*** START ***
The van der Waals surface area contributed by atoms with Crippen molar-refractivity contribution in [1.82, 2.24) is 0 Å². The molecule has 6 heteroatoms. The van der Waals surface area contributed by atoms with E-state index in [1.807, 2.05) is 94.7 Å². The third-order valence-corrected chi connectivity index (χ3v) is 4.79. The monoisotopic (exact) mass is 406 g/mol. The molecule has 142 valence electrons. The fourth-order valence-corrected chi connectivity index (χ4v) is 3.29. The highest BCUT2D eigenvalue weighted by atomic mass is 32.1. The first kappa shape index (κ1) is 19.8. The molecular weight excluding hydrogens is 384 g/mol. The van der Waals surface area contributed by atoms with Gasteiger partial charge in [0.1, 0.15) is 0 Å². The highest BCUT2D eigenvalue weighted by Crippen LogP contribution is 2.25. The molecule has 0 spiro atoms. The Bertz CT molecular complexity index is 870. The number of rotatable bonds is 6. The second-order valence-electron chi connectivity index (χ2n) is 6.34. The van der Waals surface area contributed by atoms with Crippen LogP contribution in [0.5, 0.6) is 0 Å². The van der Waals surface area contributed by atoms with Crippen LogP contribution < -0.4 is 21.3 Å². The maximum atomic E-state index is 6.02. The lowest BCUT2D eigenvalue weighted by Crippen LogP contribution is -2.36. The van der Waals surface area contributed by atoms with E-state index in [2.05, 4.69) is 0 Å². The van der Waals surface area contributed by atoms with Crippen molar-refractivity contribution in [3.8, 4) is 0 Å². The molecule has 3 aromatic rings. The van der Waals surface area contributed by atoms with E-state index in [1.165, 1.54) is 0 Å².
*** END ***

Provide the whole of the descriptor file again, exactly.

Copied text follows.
The van der Waals surface area contributed by atoms with Crippen molar-refractivity contribution in [1.82, 2.24) is 0 Å². The molecule has 6 heteroatoms. The van der Waals surface area contributed by atoms with E-state index in [1.807, 2.05) is 94.7 Å². The third-order valence-corrected chi connectivity index (χ3v) is 4.79. The monoisotopic (exact) mass is 406 g/mol. The molecule has 142 valence electrons. The fourth-order valence-corrected chi connectivity index (χ4v) is 3.29. The highest BCUT2D eigenvalue weighted by atomic mass is 32.1. The first kappa shape index (κ1) is 19.8. The molecular weight excluding hydrogens is 384 g/mol. The van der Waals surface area contributed by atoms with Gasteiger partial charge in [0.1, 0.15) is 0 Å². The highest BCUT2D eigenvalue weighted by Crippen LogP contribution is 2.25. The molecule has 0 spiro atoms. The Bertz CT molecular complexity index is 870. The number of rotatable bonds is 6. The second-order valence-electron chi connectivity index (χ2n) is 6.34. The van der Waals surface area contributed by atoms with Crippen LogP contribution in [0.5, 0.6) is 0 Å². The van der Waals surface area contributed by atoms with Crippen LogP contribution < -0.4 is 21.3 Å². The maximum atomic E-state index is 6.02. The lowest BCUT2D eigenvalue weighted by Crippen LogP contribution is -2.36. The van der Waals surface area contributed by atoms with E-state index in [2.05, 4.69) is 0 Å². The van der Waals surface area contributed by atoms with Crippen molar-refractivity contribution in [3.8, 4) is 0 Å². The molecule has 3 aromatic rings. The van der Waals surface area contributed by atoms with E-state index in [1.165, 1.54) is 0 Å².